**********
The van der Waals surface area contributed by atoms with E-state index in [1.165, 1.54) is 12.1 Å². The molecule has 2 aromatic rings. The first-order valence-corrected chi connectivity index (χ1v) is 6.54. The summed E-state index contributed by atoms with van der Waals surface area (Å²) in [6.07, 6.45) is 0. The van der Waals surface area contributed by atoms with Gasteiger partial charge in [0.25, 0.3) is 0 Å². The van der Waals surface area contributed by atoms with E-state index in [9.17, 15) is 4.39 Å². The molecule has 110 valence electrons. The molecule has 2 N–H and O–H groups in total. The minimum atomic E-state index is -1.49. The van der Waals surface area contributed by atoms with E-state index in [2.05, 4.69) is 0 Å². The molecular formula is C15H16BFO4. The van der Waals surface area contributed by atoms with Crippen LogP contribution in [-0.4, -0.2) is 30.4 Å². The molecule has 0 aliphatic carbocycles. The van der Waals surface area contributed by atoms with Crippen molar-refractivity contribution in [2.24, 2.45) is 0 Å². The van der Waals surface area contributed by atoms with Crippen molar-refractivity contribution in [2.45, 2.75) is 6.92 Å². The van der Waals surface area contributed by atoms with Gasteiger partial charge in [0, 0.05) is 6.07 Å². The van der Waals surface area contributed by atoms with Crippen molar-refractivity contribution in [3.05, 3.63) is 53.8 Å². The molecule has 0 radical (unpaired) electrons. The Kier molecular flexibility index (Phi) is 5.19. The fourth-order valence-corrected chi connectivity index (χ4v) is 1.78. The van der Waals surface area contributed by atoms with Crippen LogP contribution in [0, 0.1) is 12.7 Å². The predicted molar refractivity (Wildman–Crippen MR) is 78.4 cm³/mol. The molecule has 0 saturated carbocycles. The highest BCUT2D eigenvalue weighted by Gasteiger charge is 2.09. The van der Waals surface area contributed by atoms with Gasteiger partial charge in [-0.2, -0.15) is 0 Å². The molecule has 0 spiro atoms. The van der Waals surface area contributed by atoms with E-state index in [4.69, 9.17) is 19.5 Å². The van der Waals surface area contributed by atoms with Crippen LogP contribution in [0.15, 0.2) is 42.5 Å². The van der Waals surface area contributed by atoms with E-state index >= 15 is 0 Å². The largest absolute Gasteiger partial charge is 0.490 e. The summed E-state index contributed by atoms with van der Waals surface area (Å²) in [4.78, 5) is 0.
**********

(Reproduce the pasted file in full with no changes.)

The van der Waals surface area contributed by atoms with E-state index in [1.165, 1.54) is 12.1 Å². The molecule has 2 aromatic rings. The first-order valence-corrected chi connectivity index (χ1v) is 6.54. The summed E-state index contributed by atoms with van der Waals surface area (Å²) in [6.07, 6.45) is 0. The van der Waals surface area contributed by atoms with Gasteiger partial charge in [0.25, 0.3) is 0 Å². The van der Waals surface area contributed by atoms with E-state index in [9.17, 15) is 4.39 Å². The molecule has 110 valence electrons. The molecule has 2 N–H and O–H groups in total. The minimum atomic E-state index is -1.49. The van der Waals surface area contributed by atoms with E-state index in [2.05, 4.69) is 0 Å². The molecular formula is C15H16BFO4. The van der Waals surface area contributed by atoms with Crippen LogP contribution in [-0.4, -0.2) is 30.4 Å². The molecule has 0 aliphatic carbocycles. The van der Waals surface area contributed by atoms with Crippen molar-refractivity contribution in [2.24, 2.45) is 0 Å². The van der Waals surface area contributed by atoms with Crippen molar-refractivity contribution in [2.45, 2.75) is 6.92 Å². The van der Waals surface area contributed by atoms with Gasteiger partial charge in [0, 0.05) is 6.07 Å². The van der Waals surface area contributed by atoms with Crippen molar-refractivity contribution in [3.05, 3.63) is 53.8 Å². The molecule has 0 radical (unpaired) electrons. The Kier molecular flexibility index (Phi) is 5.19. The fourth-order valence-corrected chi connectivity index (χ4v) is 1.78. The van der Waals surface area contributed by atoms with Crippen LogP contribution in [0, 0.1) is 12.7 Å². The predicted molar refractivity (Wildman–Crippen MR) is 78.4 cm³/mol. The molecule has 0 saturated carbocycles. The highest BCUT2D eigenvalue weighted by Gasteiger charge is 2.09. The van der Waals surface area contributed by atoms with Gasteiger partial charge in [-0.2, -0.15) is 0 Å². The molecule has 0 spiro atoms. The van der Waals surface area contributed by atoms with E-state index in [4.69, 9.17) is 19.5 Å². The van der Waals surface area contributed by atoms with Crippen LogP contribution in [0.15, 0.2) is 42.5 Å². The van der Waals surface area contributed by atoms with E-state index >= 15 is 0 Å². The largest absolute Gasteiger partial charge is 0.490 e. The summed E-state index contributed by atoms with van der Waals surface area (Å²) in [4.78, 5) is 0.